Korean Re reported a substantial increase in underwriting profit and a combined ratio of 98.4 percent in a year defined by massive natural catastrophe losses. Our strict underwriting policy and well-established relationships with clients and brokers helped us secure more profitable business opportunities. Our years of effort to diversify our business portfolio also showed its value in boosting our underwriting results. On the other hand, we posted weaker investment results as we booked impairment losses from our investment in KDB Life’s private equity fund that was made back in 2009.
We achieved a strong top-line growth for 2017, with gross written premiums increasing by 7.8 percent to KRW 7,208.1 billion. Our domestic business continued to perform robustly with a 6.5 percent growth, and premiums from our overseas business soared by 12.7 percent.
Premiums from domestic personal lines jumped by 9.5 percent year over year due to the effect of a rise in primary long-term insurance rates and increased writings of profitable life business. In particular, our long-term business grew by 12.6 percent, while the domestic life business expanded by 7.2 percent.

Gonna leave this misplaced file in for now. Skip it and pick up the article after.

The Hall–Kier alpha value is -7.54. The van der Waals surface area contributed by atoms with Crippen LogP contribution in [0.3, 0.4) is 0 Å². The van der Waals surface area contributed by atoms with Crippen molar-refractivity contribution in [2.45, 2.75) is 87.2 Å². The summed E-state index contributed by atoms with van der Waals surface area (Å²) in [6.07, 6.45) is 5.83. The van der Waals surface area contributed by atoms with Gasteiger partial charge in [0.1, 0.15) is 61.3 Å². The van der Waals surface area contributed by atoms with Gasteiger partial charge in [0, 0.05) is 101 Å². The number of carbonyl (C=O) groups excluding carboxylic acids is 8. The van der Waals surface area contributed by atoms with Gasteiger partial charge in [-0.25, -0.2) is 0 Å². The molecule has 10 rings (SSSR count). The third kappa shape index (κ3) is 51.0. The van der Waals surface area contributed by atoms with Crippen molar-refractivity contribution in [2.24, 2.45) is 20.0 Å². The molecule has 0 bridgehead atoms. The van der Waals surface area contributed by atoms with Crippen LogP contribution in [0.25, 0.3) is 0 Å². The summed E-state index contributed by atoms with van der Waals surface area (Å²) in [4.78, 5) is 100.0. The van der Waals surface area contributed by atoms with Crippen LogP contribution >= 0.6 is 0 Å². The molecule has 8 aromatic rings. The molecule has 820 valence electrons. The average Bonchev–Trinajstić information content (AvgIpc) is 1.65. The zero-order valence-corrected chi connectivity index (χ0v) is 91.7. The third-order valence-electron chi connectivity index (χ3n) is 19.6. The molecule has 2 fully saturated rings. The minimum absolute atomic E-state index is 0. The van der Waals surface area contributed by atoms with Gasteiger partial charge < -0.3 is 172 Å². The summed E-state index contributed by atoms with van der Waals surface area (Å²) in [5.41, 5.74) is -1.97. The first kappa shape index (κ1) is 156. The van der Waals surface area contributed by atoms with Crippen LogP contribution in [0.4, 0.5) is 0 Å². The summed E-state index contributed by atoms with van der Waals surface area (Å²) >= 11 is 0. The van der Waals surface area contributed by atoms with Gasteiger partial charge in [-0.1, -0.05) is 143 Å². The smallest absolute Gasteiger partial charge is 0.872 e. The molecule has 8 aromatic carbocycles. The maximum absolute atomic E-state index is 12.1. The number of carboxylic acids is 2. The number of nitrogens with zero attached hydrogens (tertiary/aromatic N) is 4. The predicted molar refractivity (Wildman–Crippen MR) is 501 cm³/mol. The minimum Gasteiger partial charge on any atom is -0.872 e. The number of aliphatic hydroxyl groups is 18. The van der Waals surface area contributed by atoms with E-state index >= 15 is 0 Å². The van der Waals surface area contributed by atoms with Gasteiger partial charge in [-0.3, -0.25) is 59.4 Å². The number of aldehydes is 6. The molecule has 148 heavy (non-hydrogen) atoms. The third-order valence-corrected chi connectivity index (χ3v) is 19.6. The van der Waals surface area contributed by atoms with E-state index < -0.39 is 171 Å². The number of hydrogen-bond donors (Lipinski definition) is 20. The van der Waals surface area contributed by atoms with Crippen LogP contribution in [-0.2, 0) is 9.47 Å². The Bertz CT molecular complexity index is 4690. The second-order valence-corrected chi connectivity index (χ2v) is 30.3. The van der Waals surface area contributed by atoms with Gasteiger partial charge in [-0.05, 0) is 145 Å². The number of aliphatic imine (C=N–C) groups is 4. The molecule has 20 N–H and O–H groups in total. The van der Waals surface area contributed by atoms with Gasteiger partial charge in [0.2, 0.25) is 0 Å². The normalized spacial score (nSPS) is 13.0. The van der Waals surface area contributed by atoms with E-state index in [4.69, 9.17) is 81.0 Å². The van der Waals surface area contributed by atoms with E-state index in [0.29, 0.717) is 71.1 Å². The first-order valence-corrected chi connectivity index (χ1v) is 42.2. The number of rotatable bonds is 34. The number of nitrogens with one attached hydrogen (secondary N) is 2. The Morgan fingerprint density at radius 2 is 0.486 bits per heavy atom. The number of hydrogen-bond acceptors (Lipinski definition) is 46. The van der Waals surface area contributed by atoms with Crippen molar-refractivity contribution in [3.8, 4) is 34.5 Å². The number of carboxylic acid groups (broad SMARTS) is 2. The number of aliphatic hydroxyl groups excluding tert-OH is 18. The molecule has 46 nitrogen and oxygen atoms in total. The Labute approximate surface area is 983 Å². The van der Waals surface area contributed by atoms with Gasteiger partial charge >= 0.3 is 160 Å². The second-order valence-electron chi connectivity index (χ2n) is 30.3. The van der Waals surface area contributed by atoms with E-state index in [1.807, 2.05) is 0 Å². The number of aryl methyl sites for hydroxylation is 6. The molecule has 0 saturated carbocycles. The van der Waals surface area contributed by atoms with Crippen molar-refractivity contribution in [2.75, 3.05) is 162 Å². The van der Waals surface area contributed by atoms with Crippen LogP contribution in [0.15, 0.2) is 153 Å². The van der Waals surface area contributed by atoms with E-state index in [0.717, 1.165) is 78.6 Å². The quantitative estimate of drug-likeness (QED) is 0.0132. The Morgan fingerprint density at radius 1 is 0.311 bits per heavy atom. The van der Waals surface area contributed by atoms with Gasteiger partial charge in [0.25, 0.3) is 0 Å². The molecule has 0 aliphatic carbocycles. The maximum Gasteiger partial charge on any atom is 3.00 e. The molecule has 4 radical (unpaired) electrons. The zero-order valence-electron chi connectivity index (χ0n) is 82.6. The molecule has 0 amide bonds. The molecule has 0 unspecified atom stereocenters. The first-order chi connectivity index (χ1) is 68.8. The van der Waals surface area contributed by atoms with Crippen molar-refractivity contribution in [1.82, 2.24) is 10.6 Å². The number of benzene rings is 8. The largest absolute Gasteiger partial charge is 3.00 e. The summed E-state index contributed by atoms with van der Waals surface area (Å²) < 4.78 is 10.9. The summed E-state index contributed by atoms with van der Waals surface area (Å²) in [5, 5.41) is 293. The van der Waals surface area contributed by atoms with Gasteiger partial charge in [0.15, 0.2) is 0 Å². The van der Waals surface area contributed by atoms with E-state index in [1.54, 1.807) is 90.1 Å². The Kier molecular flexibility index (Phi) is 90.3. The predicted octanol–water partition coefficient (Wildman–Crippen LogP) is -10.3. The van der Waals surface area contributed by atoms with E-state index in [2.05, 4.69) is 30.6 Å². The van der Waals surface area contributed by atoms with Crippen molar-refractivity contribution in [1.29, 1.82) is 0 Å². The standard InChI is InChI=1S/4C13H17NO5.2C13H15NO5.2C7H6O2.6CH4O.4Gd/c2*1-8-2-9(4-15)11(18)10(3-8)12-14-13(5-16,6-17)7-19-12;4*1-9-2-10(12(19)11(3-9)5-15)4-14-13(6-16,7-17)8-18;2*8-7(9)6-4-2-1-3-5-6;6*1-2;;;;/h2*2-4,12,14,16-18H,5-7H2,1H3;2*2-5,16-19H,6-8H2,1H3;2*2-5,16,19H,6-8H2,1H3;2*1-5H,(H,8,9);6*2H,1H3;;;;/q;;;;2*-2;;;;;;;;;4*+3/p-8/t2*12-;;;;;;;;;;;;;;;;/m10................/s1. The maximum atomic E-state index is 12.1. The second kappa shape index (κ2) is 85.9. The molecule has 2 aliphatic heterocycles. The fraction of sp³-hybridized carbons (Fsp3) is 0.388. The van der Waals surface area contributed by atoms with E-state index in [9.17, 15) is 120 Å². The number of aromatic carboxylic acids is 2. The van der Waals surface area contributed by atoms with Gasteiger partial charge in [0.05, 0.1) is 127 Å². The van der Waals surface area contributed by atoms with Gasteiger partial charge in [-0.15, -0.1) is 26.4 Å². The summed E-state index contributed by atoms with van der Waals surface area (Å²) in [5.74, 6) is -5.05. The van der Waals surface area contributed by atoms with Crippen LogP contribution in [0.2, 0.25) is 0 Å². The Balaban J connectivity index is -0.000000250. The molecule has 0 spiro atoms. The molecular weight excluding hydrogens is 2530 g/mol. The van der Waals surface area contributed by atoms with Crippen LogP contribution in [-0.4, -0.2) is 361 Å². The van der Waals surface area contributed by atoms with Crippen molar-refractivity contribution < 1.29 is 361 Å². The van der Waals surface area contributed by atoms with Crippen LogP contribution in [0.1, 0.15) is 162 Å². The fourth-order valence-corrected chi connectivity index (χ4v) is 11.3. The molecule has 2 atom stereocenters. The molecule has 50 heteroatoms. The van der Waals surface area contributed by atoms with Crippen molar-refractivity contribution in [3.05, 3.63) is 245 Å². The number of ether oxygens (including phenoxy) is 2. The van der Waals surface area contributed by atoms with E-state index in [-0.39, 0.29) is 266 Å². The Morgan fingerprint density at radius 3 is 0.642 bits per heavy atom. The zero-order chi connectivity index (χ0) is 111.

Our domestic commercial business grew by 2 percent, and the main drivers of the growth were the expansion of the mobile phone insurance market and new business covering satellite and offshore wind power risks. Still, we had to struggle with a stagnant commercial insurance market as underwriting conditions remained challenging for many lines of business. Our premium income from domestic property lines decreased by 0.4 percent to KRW 532 billion. We also saw our domestic engineering business shrink modestly to KRW 147.4 billion.
The growth of our overseas business accelerated to 12.7 percent in 2017 as we continued to see a strong increase of our international property facultative business. Our global property treaty business grew by 2.8 percent on the back of a solid expansion of our U.S. portfolio. We also recorded robust growth in most of the other lines, including engineering, aviation, life and casualty.